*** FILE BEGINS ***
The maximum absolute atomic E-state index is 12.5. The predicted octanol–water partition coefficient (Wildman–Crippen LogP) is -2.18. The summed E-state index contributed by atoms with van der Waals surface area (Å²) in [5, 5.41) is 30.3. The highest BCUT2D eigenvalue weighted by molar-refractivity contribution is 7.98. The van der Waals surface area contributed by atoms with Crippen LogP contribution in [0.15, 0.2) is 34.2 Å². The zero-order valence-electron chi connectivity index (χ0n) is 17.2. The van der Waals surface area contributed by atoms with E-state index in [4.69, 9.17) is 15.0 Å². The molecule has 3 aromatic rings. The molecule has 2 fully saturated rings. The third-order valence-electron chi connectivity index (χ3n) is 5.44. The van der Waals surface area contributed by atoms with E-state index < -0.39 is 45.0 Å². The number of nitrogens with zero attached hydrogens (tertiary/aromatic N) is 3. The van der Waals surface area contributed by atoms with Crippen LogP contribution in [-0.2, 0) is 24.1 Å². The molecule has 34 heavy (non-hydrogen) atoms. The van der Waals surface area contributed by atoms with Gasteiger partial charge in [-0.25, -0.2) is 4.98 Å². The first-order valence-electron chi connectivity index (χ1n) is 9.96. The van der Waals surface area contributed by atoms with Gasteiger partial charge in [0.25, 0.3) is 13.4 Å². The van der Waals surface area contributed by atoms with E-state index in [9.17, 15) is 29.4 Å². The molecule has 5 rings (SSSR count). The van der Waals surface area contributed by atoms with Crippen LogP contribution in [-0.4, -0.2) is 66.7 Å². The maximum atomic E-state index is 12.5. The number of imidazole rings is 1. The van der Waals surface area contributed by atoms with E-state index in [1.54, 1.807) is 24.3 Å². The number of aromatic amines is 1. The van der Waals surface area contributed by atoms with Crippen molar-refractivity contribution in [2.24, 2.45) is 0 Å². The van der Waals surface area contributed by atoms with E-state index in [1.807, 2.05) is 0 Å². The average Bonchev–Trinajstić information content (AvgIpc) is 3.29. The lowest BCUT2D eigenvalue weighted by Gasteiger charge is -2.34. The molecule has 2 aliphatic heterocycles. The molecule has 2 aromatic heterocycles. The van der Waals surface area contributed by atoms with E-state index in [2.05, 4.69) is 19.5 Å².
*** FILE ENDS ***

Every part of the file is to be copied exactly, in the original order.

The maximum absolute atomic E-state index is 12.5. The predicted octanol–water partition coefficient (Wildman–Crippen LogP) is -2.18. The summed E-state index contributed by atoms with van der Waals surface area (Å²) in [5, 5.41) is 30.3. The highest BCUT2D eigenvalue weighted by molar-refractivity contribution is 7.98. The van der Waals surface area contributed by atoms with Crippen LogP contribution in [0.15, 0.2) is 34.2 Å². The zero-order valence-electron chi connectivity index (χ0n) is 17.2. The van der Waals surface area contributed by atoms with E-state index in [4.69, 9.17) is 15.0 Å². The molecule has 3 aromatic rings. The molecule has 2 fully saturated rings. The third-order valence-electron chi connectivity index (χ3n) is 5.44. The van der Waals surface area contributed by atoms with E-state index < -0.39 is 45.0 Å². The number of nitrogens with zero attached hydrogens (tertiary/aromatic N) is 3. The van der Waals surface area contributed by atoms with Crippen LogP contribution in [-0.2, 0) is 24.1 Å². The molecule has 34 heavy (non-hydrogen) atoms. The van der Waals surface area contributed by atoms with Gasteiger partial charge in [-0.25, -0.2) is 4.98 Å². The first-order valence-electron chi connectivity index (χ1n) is 9.96. The van der Waals surface area contributed by atoms with Gasteiger partial charge in [0.25, 0.3) is 13.4 Å². The van der Waals surface area contributed by atoms with E-state index in [9.17, 15) is 29.4 Å². The molecule has 5 rings (SSSR count). The van der Waals surface area contributed by atoms with Crippen LogP contribution in [-0.4, -0.2) is 66.7 Å². The maximum atomic E-state index is 12.5. The number of imidazole rings is 1. The van der Waals surface area contributed by atoms with E-state index in [1.54, 1.807) is 24.3 Å². The number of aromatic amines is 1. The van der Waals surface area contributed by atoms with Crippen molar-refractivity contribution in [2.24, 2.45) is 0 Å². The van der Waals surface area contributed by atoms with E-state index in [1.807, 2.05) is 0 Å². The average Bonchev–Trinajstić information content (AvgIpc) is 3.29. The lowest BCUT2D eigenvalue weighted by Gasteiger charge is -2.34. The molecule has 2 aliphatic heterocycles. The molecule has 2 aromatic heterocycles. The van der Waals surface area contributed by atoms with E-state index in [2.05, 4.69) is 19.5 Å².